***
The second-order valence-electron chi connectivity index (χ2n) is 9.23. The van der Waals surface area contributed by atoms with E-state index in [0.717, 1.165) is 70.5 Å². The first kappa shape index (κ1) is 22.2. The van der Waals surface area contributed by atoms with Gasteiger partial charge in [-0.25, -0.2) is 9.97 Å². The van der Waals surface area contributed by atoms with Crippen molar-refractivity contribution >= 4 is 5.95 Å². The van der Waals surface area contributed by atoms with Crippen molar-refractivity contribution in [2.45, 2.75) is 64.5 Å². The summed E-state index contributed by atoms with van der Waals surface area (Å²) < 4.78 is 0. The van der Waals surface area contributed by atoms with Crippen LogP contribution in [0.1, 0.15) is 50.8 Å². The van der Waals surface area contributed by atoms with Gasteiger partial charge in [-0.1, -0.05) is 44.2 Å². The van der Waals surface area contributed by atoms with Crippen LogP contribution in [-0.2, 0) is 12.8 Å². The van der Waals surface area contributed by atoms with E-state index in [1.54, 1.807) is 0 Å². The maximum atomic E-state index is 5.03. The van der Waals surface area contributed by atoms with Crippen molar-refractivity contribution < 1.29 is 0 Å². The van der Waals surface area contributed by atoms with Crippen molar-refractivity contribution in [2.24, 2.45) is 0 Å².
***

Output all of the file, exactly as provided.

The second-order valence-electron chi connectivity index (χ2n) is 9.23. The van der Waals surface area contributed by atoms with E-state index in [0.717, 1.165) is 70.5 Å². The first kappa shape index (κ1) is 22.2. The van der Waals surface area contributed by atoms with Gasteiger partial charge in [-0.25, -0.2) is 9.97 Å². The van der Waals surface area contributed by atoms with Crippen molar-refractivity contribution >= 4 is 5.95 Å². The van der Waals surface area contributed by atoms with Crippen molar-refractivity contribution in [2.45, 2.75) is 64.5 Å². The summed E-state index contributed by atoms with van der Waals surface area (Å²) < 4.78 is 0. The van der Waals surface area contributed by atoms with Crippen LogP contribution in [0.1, 0.15) is 50.8 Å². The van der Waals surface area contributed by atoms with Gasteiger partial charge in [-0.1, -0.05) is 44.2 Å². The van der Waals surface area contributed by atoms with Crippen LogP contribution in [-0.2, 0) is 12.8 Å². The van der Waals surface area contributed by atoms with E-state index in [1.54, 1.807) is 0 Å². The maximum atomic E-state index is 5.03. The van der Waals surface area contributed by atoms with Crippen molar-refractivity contribution < 1.29 is 0 Å². The van der Waals surface area contributed by atoms with Crippen molar-refractivity contribution in [2.24, 2.45) is 0 Å².